New Rules Harshly Affect Coal Industry

Late last year, we told you about the U.S. Environmental Protection Agency’s (EPA) new carbon pollution standards and how they are expected to affect power plants.

Aerial of Power StationTo summarize, the EPA proposed standards in September 2013 intended to reduce carbon pollution for new power plants in an effort to fight climate change and improve public health. The proposal comes as part of President Barack Obama’s Climate Action Plan, which is focused on cutting carbon pollution.

These are the standards originally proposed for new power plants: large natural gas-fired turbines must meet a limit of 1,000 pounds of CO2 per megawatt-hour; small natural gas-fired turbines must meet a limit of 1,100 pounds of CO2 per megawatt-hour; and coal-fired units must meet a limit of 1,100 pounds of CO2 per megawatt-hour.

The intent of the standards is to ensure new power plants are built with clean technologies that limit carbon pollution. But the standards are coming under fire from some organizations.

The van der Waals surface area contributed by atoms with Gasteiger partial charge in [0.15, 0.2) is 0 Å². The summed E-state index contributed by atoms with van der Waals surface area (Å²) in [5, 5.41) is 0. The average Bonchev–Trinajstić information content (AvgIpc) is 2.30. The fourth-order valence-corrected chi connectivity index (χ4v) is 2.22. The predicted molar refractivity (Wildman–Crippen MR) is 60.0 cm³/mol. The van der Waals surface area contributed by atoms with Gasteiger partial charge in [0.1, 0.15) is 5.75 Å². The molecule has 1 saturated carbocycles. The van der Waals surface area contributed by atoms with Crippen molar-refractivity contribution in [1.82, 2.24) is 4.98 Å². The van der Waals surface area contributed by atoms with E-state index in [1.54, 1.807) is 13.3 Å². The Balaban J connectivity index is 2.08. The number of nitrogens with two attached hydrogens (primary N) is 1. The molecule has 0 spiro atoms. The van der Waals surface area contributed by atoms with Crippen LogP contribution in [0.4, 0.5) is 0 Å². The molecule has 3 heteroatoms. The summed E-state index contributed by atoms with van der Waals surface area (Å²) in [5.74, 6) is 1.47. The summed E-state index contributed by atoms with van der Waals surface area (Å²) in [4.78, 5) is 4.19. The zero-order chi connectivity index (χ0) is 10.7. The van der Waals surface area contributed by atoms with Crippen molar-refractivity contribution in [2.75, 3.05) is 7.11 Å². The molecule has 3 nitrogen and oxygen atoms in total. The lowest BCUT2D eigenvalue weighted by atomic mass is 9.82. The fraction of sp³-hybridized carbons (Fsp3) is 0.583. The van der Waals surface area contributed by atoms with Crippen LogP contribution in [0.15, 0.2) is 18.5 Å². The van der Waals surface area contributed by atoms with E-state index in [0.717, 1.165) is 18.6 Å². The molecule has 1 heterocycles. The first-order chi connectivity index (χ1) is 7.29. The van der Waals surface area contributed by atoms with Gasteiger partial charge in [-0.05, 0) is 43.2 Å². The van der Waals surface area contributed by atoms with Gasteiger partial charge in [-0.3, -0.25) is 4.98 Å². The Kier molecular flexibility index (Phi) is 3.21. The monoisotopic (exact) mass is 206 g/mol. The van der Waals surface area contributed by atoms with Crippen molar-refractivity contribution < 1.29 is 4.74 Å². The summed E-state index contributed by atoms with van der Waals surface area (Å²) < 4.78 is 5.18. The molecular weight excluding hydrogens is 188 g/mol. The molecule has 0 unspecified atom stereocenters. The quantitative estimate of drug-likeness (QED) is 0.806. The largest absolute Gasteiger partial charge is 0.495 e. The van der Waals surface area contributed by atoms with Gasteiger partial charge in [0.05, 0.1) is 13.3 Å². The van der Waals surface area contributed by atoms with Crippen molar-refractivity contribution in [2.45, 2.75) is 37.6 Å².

Opponents say the carbon dioxide limits will require power plants to use carbon-capture technology, an expensive technology that requires burying the carbon and may have safety risks. Many in opposition also argue the proposal comes with impossible standards that will eliminate coal from the energy options.

The American Coal Council (ACC) says the new standards essentially prohibit new plants from using coal as a power source. And about 300 coal-fired generating units located throughout 33 states are expected to shut down due to the EPA’s proposed regulations, according to the Daily American.

Since the proposal was announced last year, the EPA has held public listening sessions to give stakeholders a chance to share their ideas about how to reduce carbon pollution. These sessions were intended to help the EPA develop the standards.

The new coal rules, expected to go into effect in January 2015, will make a major impact on the economy, leading to a rise in energy prices and a loss of jobs, according to an article in the The Hill. Because the US uses coal for about 40% of its electric generation and the coal industry provides about 800,000 jobs, according to the ACC, the coal industry may be harshly affected by the EPA’s rules.

You can learn more about the proposal here.

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